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New – Copy Editing Service
Have you written a novel, non-fiction book or articles you want copy edited, ready to submit to a publisher or agent?
Diana now offers a professional copy editing service. You can send her your raw copy, and she’ll polish and prune it for you.
For a work of 20,000 words the fee is £250.
More details from Diana – firstname.lastname@example.org
Good writing doesn’t need to be elaborate. And it’s the definitive detail that counts. Diana Cambridge offers some ideas – and shares some candid notes she wrote about herself. Observe yourself as though you were a stranger, she suggests.
One of the main problems for beginner writers is keeping things simple. There’s an idea that writing has to be impressive, out of the ordinary, significant. And that long words and philosophical ideas need to be in there quickly or the reader will lose interest.
But it’s the opposite that’s true! The more simple and succinct your words and phrases are – yet conveying the most meaning, usually with the definitive details – the better your writing.
As an example, first I’m using the novel by Patricia Highsmith:
“The two faces of January” written in 1964 but adapted into a film this year. As with all Highsmith’s work, the novel demonstrates a beautifully attuned ear for words and meanings. All the writing is perfectly simple – I couldn’t find one “long word” in it.
Highsmith uses everyday words, but she finds the definitive detail in the most apparently mundane situation.
The novel opens with a couple, Chester and Colette, on a Greek ferry. They’re passing through the Corinth Canal at three in the morning. Chester looks out of the porthole and see
“a brightly lighted wall of orangey-red colour, extremely close and creeping by. …still half asleep, he leaned across his wife’s berth and looked more closely. There were scribblings and scratches and numbers on the wall, which he now saw was rock. NIKO 1957, he read. W Mussolini. Then an American –looking Pete ’60…the canal’s sides looked four storeys high, at least.”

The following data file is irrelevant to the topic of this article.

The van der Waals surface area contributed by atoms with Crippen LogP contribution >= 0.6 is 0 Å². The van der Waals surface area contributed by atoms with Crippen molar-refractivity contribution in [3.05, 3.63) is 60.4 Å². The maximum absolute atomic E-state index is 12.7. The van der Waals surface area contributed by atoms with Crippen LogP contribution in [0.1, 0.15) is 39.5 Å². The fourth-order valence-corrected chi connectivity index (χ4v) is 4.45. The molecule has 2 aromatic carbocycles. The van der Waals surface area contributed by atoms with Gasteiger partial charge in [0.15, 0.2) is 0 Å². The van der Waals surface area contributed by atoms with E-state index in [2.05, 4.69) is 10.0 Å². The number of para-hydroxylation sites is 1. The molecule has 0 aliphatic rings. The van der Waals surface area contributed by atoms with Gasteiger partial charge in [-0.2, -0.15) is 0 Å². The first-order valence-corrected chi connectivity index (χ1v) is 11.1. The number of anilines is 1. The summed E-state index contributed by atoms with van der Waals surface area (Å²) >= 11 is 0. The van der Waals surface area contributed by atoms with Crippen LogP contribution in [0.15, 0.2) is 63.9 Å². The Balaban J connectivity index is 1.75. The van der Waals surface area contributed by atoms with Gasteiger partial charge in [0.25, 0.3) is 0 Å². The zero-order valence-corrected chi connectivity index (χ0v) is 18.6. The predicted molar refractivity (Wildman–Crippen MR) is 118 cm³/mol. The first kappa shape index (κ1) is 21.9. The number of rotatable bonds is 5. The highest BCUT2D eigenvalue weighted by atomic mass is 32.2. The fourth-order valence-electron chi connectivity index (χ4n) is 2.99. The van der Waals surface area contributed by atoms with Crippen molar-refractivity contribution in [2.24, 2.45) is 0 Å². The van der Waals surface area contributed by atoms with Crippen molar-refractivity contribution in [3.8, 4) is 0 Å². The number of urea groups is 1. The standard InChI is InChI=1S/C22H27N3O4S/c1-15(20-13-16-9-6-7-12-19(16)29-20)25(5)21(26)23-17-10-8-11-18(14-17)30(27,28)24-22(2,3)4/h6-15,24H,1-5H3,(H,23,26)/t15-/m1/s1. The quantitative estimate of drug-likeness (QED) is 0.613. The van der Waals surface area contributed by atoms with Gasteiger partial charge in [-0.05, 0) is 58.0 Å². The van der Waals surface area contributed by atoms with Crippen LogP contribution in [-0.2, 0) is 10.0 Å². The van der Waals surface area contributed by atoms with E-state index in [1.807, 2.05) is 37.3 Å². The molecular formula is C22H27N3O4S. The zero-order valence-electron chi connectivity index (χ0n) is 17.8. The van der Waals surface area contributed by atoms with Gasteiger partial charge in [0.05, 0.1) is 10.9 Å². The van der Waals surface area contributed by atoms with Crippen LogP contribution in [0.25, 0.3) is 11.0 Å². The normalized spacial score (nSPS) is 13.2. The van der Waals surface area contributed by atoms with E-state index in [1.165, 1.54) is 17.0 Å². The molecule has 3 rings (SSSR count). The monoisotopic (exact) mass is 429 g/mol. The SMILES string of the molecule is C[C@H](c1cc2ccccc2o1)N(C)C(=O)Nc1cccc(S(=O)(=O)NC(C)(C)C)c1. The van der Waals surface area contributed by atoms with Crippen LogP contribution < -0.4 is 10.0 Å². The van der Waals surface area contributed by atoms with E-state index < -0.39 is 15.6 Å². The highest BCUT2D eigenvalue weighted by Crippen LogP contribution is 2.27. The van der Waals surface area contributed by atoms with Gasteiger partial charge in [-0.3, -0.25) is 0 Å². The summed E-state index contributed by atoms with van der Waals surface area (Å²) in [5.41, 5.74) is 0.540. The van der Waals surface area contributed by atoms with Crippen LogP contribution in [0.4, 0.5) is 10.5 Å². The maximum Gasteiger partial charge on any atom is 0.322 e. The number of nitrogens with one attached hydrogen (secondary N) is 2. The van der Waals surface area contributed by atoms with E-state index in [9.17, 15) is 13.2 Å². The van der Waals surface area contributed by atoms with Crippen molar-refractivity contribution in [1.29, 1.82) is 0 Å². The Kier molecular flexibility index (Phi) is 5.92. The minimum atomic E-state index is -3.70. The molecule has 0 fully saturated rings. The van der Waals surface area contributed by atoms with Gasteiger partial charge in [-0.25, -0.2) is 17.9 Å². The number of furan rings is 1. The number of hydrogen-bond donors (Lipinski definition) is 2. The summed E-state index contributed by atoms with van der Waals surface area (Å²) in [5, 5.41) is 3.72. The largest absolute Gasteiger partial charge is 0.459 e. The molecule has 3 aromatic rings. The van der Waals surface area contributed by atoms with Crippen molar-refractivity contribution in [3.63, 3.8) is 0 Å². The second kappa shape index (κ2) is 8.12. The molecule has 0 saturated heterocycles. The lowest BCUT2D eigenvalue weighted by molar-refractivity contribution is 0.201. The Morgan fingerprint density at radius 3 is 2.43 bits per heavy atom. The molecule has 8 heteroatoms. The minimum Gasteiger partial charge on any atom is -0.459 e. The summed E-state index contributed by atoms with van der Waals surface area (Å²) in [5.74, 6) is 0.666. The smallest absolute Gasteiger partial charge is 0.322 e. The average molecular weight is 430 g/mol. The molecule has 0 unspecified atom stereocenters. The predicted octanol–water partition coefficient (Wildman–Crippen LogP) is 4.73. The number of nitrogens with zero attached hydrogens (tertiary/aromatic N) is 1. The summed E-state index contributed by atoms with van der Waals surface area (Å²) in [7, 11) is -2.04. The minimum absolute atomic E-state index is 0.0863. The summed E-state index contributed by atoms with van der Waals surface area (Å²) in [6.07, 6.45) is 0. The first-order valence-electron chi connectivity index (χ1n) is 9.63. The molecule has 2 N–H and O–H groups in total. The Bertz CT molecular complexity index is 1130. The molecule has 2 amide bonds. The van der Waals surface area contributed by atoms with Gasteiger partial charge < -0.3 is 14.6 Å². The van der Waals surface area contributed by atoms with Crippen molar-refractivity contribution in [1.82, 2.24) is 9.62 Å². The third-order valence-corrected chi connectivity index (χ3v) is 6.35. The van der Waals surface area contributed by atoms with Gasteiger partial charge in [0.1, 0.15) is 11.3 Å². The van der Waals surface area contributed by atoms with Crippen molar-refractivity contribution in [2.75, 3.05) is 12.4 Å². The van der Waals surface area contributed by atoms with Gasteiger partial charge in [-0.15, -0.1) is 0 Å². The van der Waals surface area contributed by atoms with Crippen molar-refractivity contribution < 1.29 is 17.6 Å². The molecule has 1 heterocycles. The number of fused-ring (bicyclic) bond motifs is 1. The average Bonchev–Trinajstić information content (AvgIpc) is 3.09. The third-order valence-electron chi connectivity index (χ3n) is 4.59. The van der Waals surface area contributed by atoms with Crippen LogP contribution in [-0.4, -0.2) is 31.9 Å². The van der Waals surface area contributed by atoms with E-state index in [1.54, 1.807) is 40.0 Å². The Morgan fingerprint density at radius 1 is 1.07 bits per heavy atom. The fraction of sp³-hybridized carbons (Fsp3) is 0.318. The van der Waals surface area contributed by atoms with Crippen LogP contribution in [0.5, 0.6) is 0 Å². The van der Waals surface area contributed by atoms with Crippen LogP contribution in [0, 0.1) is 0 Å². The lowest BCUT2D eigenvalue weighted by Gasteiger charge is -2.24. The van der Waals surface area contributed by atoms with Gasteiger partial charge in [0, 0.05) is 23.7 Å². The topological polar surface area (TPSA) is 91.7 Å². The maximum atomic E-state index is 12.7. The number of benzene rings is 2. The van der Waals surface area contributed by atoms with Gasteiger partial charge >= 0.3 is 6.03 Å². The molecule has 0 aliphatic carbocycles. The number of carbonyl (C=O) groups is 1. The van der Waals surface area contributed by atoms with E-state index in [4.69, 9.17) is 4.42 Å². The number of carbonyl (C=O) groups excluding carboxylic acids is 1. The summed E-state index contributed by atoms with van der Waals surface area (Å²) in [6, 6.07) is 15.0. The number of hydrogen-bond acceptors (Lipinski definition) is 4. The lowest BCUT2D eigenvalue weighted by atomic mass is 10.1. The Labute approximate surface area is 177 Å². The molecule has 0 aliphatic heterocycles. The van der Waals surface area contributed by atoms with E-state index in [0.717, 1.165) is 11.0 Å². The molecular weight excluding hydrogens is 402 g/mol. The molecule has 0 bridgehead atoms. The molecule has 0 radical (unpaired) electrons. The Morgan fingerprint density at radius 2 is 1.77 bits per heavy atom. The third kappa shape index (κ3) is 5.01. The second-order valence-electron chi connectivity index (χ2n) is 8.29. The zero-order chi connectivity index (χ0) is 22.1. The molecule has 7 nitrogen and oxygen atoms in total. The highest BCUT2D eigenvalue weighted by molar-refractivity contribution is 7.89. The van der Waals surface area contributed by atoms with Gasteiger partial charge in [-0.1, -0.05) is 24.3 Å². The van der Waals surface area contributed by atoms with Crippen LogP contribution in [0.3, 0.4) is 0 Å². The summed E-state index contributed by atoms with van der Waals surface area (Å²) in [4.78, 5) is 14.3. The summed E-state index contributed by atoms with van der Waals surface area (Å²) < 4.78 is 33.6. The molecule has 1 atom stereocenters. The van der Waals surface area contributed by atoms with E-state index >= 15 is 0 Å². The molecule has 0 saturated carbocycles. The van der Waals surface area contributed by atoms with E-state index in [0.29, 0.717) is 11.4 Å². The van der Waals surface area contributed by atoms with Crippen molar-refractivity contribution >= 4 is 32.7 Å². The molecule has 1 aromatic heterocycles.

Instantly you’re there – so close to the rock that he can see names carved into it.
“The alarm clock went off, and Chester grabbed for it, knocking over a Scotch bottle that stood beside it on the floor. He pressed the button that stopped the alarm, then reached for his robe.”
So by these small details, the reader learns:
That Chester is interested in culture – he planned to be up in the small hours to see the Canal, and he set the alarm. (Soon we learn he’s a crook as well.
He knocks a bottle of Scotch over: he drinks.
Later the couple disembark at Piraeus. Without ever mentioning that Chester is a crook, Highsmith writes
Chester lit a cigarette and looked slowly over the moving and stationary figures on the broad expanse of dock. Blue-clad porters. A few men in rather shabby-looking overcoats walking about restlessly, glancing at the ship: they looked more like money-changers or taxi-drivers than policemen, Chester thought. His eyes moved from left to right and back again over the entire scene. No, he couldn’t believe that any of the men he saw could be waiting for him. The gangplank was down, and if anyone had come for him, wouldn’t he be coming right on board now, instead of waiting on the dock? Of course.
The reader must realise that Chester is on the run: is so shrewd he must be an experienced crook: and is able to take things calmly, at this point anyway.
Read through the entire novel if you have the chance. Though in my view the film is excellent, it can’t convey the nuances that printed words can
How can you achieve this clear, economic style in your own writing?
A holiday is a superb opportunity to practise.
You can observe people at airports and docks – always looking for the definitive detail and not making any grand statements.
Definitive details could be: (I’m using some notes from one of my own travel notebooks here)
Shoes, socks and sandals – see how rarely any traveller is co-ordinated in that department! The man weighed down with suitcases is wearing white terry towelling socks and huge trainers. Plus a T-shirt with a logo – Try Me – and baggy shorts. He looks around sixty.
Anxiety. As each family approach the check-in, their worried expressions change to relief as yes, they are eligible for boarding! There’s nervous laughter and banal jokes as passengers board: people close their eyes for take-off.
Bright colours. It seems some travellers believe there’s a “dress code” for airports – Day-Glo colours, Hawaiian shirts, “play clothes” for adults – some are already dressed for the beach though we’re at Gatwick, and outside it’s freezing.
Over-packing: The annoyance of passengers who have overdone the hand luggage and now are told they must re-pack and get some of it into the hold. They have to stuff their underwear and socks in – in full view of other, also annoyed passengers who now have to wait longer.